Tim's Garden Center Notes
Garden Blog by Tim Thompson - Your Hometown Garden Guy
It’s easy to let the shopping and plans of the holiday season take our attention from the things that matter the most in our lives. The love we hold for one another is what gives real meaning and importance to our lives. Take a moment today to show someone that you care about them and strike a victory for human kindness.
The weather this season has been uncommonly seasonal- cool, with a fair amount of rain. The long-range forecasts are widely varied, so we’ll likely just have to follow the forecasts week by week. Storing soil moisture during the winter can make a real difference in the growing season next year, so, we are hoping for plenty of soothing, replenishing rains.
December Tender Plant Care
For the most tender plants in your garden, be sure to give them a little extra care. Water them well before especially cold spells, and cover the most susceptible with frost cloth, floating row cover, cloches, or wrap them in sheets or blankets. Remember that covering them alone might not be enough in extreme cold. For very cold temperatures, provide them with a heat source, such as a light bulb, heat tape, or a heater under their covering.
Fruit Trees For Sale In Wimberley, Texas
At the King Feed Garden Center you can find fruit trees and bushes year-round, but this is the traditional time to plant them. Planting now gives them the longest possible time to develop a strong root system before they must rely on it to get through their first Texas summer. We have a full selection of the best-adapted varieties for the Hill Country, all of which can thrive and be productive here. We carry only well-rooted container-grown specimens that are grafted onto the hardiest of rootstocks for Texas. They are grown for us by several local growers. Come by and let us help you choose from our peaches, apples, plums, pears, nectarines, figs, grapes, blackberries, and more!
December Vegetables For Sale In The Garden Center
Winter vegetable gardening continues this month as we begin planting bulb onion plants. There is no rush because the recommended planting date for onion plants is January and February here, but planting now, with the right weather conditions, can produce extra good crops. The short-day varieties constitute the best-adapted family for growing here in the Wimberley valley. This includes Texas Grano Supersweet 1015Y and its new, improved version, the Texas Legend, which are still the top favorites here. Texas Yellow Granex (grown in Georgia as the Vidalia onion) and Southern Belle Red are longtime favorites, and we’ll have a plentiful supply through mid-February. Several other well-adapted varieties are sometimes available as well, and all do well here. Cool weather and short days at the beginning of our onion-growing season stimulate lots of leaf growth, which in turn, produces large bulbs as the days lengthen and the weather warms next spring. Pick up a free Tim’s Tips planting guide for bulb onions. They’re easy to plant, fun to grow, nutritious, sweet, and delicious!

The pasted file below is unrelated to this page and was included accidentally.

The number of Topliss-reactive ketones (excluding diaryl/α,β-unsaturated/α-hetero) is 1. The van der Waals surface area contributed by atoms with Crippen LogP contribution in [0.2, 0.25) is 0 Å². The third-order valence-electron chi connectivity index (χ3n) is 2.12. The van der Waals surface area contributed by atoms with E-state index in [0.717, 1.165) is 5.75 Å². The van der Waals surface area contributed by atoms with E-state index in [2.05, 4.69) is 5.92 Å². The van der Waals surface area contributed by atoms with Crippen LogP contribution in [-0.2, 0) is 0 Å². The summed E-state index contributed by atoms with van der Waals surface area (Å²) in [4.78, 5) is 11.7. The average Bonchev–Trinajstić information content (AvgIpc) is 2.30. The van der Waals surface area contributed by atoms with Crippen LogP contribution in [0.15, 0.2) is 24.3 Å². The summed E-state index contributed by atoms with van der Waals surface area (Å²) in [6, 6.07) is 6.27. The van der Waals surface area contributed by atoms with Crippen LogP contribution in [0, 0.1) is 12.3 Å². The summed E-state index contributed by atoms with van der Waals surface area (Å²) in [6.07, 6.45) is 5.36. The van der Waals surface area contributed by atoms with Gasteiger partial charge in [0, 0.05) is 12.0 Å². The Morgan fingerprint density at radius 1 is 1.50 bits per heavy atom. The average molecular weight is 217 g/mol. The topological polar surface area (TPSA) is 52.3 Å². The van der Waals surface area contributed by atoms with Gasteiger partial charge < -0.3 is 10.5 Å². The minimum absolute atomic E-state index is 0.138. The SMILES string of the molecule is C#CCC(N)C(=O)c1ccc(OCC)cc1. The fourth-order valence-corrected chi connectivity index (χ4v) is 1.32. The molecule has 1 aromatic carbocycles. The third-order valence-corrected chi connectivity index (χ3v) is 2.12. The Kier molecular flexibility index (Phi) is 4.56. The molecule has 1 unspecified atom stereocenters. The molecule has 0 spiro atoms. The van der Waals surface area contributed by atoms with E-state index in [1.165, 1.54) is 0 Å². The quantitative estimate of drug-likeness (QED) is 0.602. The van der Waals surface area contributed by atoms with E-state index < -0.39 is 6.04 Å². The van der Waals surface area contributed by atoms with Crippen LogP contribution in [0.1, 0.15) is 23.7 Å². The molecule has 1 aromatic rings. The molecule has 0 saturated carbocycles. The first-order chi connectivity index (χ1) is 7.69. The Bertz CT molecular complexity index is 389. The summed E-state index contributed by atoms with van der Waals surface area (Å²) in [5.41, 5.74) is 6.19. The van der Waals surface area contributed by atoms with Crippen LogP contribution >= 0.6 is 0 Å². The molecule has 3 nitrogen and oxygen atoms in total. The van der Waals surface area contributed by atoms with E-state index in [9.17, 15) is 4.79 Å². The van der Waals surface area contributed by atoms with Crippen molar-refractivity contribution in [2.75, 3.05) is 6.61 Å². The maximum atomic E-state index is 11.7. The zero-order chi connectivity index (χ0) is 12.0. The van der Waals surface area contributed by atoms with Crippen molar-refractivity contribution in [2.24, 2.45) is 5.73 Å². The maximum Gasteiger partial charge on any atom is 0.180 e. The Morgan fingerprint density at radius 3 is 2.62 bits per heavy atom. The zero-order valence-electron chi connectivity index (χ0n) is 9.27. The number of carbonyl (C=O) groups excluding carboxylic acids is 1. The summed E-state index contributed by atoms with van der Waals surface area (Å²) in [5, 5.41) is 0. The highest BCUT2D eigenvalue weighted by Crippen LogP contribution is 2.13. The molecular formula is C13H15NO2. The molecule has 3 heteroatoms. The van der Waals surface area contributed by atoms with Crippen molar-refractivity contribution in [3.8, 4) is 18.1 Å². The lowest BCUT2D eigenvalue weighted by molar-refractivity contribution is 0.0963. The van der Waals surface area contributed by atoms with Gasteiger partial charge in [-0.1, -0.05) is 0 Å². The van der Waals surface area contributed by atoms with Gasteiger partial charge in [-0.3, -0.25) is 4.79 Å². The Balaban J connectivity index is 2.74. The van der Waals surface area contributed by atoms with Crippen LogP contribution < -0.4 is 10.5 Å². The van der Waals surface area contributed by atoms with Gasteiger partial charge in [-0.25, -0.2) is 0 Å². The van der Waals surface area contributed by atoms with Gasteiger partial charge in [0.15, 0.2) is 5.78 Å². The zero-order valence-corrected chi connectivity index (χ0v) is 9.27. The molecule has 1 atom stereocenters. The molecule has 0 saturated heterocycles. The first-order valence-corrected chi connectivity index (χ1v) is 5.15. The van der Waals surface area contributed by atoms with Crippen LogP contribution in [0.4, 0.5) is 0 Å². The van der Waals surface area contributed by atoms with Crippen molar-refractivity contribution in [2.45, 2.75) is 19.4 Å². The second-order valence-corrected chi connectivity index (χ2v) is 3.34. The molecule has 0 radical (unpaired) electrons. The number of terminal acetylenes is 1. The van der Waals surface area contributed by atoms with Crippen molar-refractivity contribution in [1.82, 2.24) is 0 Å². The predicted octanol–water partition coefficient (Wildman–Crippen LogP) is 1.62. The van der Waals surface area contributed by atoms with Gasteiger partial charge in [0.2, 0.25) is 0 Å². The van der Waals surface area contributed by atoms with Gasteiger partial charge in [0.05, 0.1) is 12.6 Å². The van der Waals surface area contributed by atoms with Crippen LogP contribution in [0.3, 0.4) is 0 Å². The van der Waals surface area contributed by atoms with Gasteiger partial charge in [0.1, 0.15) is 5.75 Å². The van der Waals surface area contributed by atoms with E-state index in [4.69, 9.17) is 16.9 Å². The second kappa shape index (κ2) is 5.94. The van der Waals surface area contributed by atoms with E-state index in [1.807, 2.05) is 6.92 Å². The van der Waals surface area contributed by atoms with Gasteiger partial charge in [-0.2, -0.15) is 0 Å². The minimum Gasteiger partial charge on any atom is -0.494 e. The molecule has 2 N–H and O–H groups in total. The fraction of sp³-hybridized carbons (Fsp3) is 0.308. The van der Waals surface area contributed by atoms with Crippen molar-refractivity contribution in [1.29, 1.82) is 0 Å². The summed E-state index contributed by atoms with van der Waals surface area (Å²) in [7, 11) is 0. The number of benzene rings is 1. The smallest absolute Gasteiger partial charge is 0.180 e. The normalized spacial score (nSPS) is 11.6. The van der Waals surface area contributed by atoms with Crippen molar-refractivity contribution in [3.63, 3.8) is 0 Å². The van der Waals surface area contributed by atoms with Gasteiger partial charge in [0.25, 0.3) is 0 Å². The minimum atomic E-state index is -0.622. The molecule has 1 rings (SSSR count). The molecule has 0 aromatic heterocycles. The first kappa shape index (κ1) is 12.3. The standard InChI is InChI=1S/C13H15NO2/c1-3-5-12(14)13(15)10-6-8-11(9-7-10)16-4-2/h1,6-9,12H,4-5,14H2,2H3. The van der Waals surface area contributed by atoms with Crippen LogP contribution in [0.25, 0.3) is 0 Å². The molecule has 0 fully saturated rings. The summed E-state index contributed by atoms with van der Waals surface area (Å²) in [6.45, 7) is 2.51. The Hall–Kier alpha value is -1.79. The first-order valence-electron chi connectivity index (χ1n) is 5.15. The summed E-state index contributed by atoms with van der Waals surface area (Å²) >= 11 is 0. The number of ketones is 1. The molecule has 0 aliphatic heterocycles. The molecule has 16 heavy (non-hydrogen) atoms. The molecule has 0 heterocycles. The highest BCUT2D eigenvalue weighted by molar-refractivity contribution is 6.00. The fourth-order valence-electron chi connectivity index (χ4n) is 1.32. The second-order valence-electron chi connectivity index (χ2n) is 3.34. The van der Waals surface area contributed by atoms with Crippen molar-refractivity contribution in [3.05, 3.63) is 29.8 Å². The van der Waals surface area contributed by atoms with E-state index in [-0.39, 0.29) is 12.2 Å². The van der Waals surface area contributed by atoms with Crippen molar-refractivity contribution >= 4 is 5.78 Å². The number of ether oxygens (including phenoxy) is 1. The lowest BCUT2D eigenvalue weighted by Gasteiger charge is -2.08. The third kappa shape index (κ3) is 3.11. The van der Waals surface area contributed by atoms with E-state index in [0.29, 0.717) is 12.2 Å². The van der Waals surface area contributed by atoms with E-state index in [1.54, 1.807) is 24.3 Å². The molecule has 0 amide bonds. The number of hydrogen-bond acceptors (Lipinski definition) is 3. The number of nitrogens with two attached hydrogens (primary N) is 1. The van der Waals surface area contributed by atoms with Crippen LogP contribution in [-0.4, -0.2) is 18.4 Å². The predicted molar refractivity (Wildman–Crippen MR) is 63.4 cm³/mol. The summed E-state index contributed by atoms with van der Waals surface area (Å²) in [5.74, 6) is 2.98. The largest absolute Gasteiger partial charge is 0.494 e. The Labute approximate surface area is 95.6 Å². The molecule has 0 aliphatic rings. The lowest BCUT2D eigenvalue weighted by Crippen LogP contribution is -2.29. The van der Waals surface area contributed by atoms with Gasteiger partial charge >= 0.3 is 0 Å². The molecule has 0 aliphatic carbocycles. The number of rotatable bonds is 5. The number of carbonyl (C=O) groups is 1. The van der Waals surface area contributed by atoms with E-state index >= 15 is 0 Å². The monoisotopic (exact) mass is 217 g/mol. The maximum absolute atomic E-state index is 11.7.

We won’t have certified seed potatoes available until next month, but now is the time to begin to prepare their planting beds. They do best in well-drained beds raised slightly above grade and enriched with lots of decomposed organic material, including an extra source of phosphorus, like bone meal or rock phosphate. Mix it up now and let the nutrients age for the best results in January and February.
One of the first things I learned in gardening was helping my dad spray our fruit trees, ornamentals, and shade trees with dormant oil. It is perhaps the easiest, cheapest, and most environmentally friendly way to control pest problems. Spray the trunk, branches, and twigs of woody tissue deciduous plants after the leaves have fallen with dormant spray, also called by many other names like Volck oil and horticultural oil spray. Insect egg cases and fungal spores will be encapsulated and rendered powerless in your garden. One treatment is all that’s needed. It’s as simple as that!
Few things of beauty in our lives last as long as a majestic spreading shade tree or a distinctive and colorful ornamental tree. All the Texas oaks: live, burr, red, Monterey, Sierra, chinquapin, and lacey, as well as cedar elms, make wonderful shade for generations to come. Our Texas mountain laurels, Anacacho orchid trees, Mexican plums, Texas redbuds, crape myrtles, and desert willows all make strong, lasting ornamental statements. If you are looking for a lasting, meaningful gift, a tree is a constant reminder of the person who gives it.
Speaking of gifts, we have lots of ideas for the gardener in your life. Please feel free to ask any of us in the nursery. We are gardeners as well as nursery professionals, and we’d be happy to share with you some of the things that make gardening easier and even more fun!